7 Sep


Okay, I tried a recipe for beer batter smelt  ( that is a fish from lake Michigan in case you are not familiar ) that used to run every spring and all the bars and VFW’S WOULD HAVE BIG SMELT FRY’S.

They don’t do that any more………. I don’t know if there isn’t any more fish….. or if a fish fry isn’t  HEALTHY   for Mr. and MRS.  I CAN’T EAT THAT ,    or the   gluten or salt   or peanuts or    alcohol or white flour    or anything else that tastes good….eeeeaaaahhhhhh.!!!……….shut up!


Didn’t care for the new recipe I saw  so you’re gettin the tried and true BEER BATTER  for all fish that everyone loves.

A little side note: This recipe calls for paprika…REAL PAPRIKA       not the red dust in the small jar you buy at your  local grocery store.

Here  is all you wanted to know about paprika and where  afraid to ask

What’s the Difference? Paprika

Hot, sweet, smoked, plain, Hungarian, Spanish – what are the differences between types of paprika?paprika

Paprika is a powder made from grinding the pods of various kinds of Capsicum annuum peppers. Used for flavor and color, it is the fourth most consumed spice in the world and often appears in spice mixes (like the bahārāt we posted earlier this week), rubs, marinades, stews, chilis, and as a garnish. Depending on the variety of pepper and how it is processed, the color can range from bright red to brown and the flavor from mild to spicy. Therefore, it is helpful to know the distinct qualities that each type of paprika can bring to a dish.

“Regular” or “plain” paprika

Most of the paprika sold in grocery stores is simply labeled “paprika.” Its origins may be Hungarian, Californian, or South American, and it is sometimes mixed with other chiles like cayenne. This paprika tends to be neither sweet nor hot and is a suitable garnish for things like deviled eggs or wherever you want some color.

Hungarian paprika

Paprika is considered the national spice of Hungary and it appears in the country’s most celebrated dish, goulash. Hungarian paprika is made from peppers that are harvested and then sorted, toasted, and blended to create different varieties. All Hungarian paprikas have some degree of rich, sweet red pepper flavor, but they range in pungency and heat. The eight grades of Hungarian paprika are különleges (“special quality”; mild and most vibrant red), csípősmentes csemege (delicate and mild), csemege paprika (similar to the previous but more pungent), csípős csemege (even more pungent), édesnemes (“noble sweet”; slightly pungent and bright red), félédes (semi-sweet with medium pungency), rózsa (mildly pungent and pale red), and erős (hottest and light brown to orange). In the US, what is marketed as Hungarian sweet paprika is usually the édesnemes variety.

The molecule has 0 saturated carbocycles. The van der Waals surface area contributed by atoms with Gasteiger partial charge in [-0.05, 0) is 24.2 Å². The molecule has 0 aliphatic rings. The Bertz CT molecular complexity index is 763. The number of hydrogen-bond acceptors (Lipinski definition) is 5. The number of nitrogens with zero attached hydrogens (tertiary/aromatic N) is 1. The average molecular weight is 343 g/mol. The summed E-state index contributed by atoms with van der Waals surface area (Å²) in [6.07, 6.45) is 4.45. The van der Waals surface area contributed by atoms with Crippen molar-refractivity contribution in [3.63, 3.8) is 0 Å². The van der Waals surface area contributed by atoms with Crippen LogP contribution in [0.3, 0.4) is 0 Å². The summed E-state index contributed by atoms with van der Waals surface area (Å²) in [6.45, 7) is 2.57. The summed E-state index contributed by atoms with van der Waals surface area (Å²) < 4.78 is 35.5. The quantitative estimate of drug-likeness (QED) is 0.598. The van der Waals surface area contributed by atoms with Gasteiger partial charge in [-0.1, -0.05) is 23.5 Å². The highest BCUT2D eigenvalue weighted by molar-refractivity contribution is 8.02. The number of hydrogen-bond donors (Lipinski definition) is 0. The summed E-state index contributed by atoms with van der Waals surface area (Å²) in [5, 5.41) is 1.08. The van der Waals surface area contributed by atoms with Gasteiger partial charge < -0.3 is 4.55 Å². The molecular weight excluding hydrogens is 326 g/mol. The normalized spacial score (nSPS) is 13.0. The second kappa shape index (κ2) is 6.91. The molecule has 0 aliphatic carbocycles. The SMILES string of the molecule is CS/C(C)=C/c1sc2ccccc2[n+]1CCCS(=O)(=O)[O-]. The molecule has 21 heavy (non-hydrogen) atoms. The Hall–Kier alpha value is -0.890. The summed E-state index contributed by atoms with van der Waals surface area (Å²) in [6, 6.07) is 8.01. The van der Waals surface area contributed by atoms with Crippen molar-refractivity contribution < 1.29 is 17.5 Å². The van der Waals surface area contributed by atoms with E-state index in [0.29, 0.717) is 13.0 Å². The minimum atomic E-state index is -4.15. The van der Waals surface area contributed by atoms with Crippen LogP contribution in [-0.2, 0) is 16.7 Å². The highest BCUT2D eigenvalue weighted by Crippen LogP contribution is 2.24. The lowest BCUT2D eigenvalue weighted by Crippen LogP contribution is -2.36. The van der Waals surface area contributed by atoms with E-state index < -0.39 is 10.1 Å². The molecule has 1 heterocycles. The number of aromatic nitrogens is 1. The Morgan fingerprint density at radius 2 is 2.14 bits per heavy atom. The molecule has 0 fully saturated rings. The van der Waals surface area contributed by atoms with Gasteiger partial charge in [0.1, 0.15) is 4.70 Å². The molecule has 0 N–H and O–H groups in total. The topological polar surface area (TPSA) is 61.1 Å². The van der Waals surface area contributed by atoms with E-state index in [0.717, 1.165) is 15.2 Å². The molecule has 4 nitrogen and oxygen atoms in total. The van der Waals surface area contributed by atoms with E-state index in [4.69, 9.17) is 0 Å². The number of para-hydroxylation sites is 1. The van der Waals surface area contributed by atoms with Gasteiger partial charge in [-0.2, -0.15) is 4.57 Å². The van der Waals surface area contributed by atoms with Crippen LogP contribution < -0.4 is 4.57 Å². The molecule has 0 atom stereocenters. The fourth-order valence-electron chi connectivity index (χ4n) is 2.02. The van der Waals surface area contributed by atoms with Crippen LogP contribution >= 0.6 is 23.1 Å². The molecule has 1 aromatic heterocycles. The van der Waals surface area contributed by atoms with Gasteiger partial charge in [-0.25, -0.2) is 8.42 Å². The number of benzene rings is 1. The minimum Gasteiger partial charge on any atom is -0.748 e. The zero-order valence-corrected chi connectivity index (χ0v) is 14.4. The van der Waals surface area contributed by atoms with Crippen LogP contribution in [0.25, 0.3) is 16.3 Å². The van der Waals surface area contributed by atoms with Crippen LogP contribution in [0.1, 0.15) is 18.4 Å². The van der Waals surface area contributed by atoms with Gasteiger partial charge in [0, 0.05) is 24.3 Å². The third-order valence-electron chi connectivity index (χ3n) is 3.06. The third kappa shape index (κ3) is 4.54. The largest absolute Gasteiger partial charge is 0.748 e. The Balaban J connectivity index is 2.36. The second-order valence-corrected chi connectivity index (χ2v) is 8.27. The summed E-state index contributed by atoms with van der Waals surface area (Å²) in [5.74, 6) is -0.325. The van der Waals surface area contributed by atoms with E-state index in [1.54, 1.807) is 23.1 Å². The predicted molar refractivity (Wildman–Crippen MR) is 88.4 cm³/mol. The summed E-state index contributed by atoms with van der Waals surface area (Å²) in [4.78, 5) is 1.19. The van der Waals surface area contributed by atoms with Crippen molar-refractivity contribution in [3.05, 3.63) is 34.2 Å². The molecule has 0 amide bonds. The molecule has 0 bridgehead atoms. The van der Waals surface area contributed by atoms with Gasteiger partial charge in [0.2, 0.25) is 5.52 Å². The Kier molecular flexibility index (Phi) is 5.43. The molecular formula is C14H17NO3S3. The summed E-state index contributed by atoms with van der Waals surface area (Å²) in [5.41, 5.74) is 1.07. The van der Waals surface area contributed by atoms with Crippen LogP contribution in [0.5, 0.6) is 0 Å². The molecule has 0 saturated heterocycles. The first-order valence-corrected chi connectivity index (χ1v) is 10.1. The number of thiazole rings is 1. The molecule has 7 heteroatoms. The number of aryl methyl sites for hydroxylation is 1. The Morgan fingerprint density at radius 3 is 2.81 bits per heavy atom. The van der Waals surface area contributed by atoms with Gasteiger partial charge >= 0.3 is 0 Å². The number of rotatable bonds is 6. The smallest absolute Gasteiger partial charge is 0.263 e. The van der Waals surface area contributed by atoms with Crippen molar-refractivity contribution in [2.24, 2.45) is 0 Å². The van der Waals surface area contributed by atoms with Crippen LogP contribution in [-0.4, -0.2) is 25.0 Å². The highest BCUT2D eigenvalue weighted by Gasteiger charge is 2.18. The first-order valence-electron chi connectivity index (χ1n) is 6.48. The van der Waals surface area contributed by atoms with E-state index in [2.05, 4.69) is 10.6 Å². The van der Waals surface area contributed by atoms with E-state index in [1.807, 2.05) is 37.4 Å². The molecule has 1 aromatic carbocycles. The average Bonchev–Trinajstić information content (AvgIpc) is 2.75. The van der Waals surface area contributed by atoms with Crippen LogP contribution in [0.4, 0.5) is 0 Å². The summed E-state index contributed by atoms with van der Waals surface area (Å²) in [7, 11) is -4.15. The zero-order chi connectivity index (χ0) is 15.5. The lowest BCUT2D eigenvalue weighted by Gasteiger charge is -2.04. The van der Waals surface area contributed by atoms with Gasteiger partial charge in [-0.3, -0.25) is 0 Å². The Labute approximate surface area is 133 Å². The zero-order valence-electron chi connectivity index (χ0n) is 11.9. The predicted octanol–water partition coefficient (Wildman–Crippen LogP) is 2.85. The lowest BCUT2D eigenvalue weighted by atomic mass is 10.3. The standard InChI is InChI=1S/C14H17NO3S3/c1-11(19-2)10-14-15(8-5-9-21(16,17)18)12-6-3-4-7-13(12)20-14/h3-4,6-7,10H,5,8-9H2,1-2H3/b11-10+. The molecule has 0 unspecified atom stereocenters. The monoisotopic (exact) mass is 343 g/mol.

Spanish paprika or pimentón     span

2008_10_30-spanish.jpgAlthough generally less intense that Hungarian paprika, Spanish paprika can range from dulce (sweet and mild) to agridulce (bittersweet and medium hot) to picante (hot), depending on the type of peppers used (round or long), whether the seeds are removed, and how they are processed. In Spain’s La Vera region, farmers harvest and dry the chiles over wood fires, creating smoked paprika or pimentón de La Vera. Smoked paprika should be used in paella and dishes where you want a deep, woodsy flavor.

If you have a recipe that calls for paprika without specifying which kind, you can usually get by with using Hungarian sweet paprika. But also consider what type of color, sweetness, pungency, or heat you’d like to add and experiment with the wide world of paprika varieties!

Now that you know  all of that ,  you can go out and get some real Hungarian paprika for this recipe (   and everything else that calls for paprika ,  and people will say, ” OH MY ! YOU ARE SUCH A WONDERFUL COOK!!  :  )

Fish – smelts or    filleted    no skin  on other fish


1 cup flour

More flour

1 egg

1 tbsp. paprika

1 tsp. salt

1 tsp. fresh ground pepper

1 bottle your favorite beer ( NO LITE BEER ! ! ! ! !)

Crisco shortening

Take fish and pat dry with towel

Sprinkle with fresh squeezed lemon juice

Let stand 20 min.

Heat Crisco in frying pan to 1 inch or half way up cast iron Dutch oven

Mix one cup flour, egg , paprika, salt and pepper and enough beer to get a pancake batter consistency

Dredge  fish in flour..shake off….Dip Fish in beer batter  …Shake off excess and slide into   grease     ( CRISCO )     do not over crowd   and cook until golden brown (ABOUT 5 MIN. )

Remove fish and place on paper  towel on cookie pan in oven to keep warm until all fish are done

Lemons and tartar sauce optional




2 Responses to “BEER BATTER FISH FRY”

  1. Jessica E. September 10, 2013 at 3:37 pm #



  1. Paprika | Find Me A Cure - May 10, 2017

    […] Beer Batter Fish Fry […]

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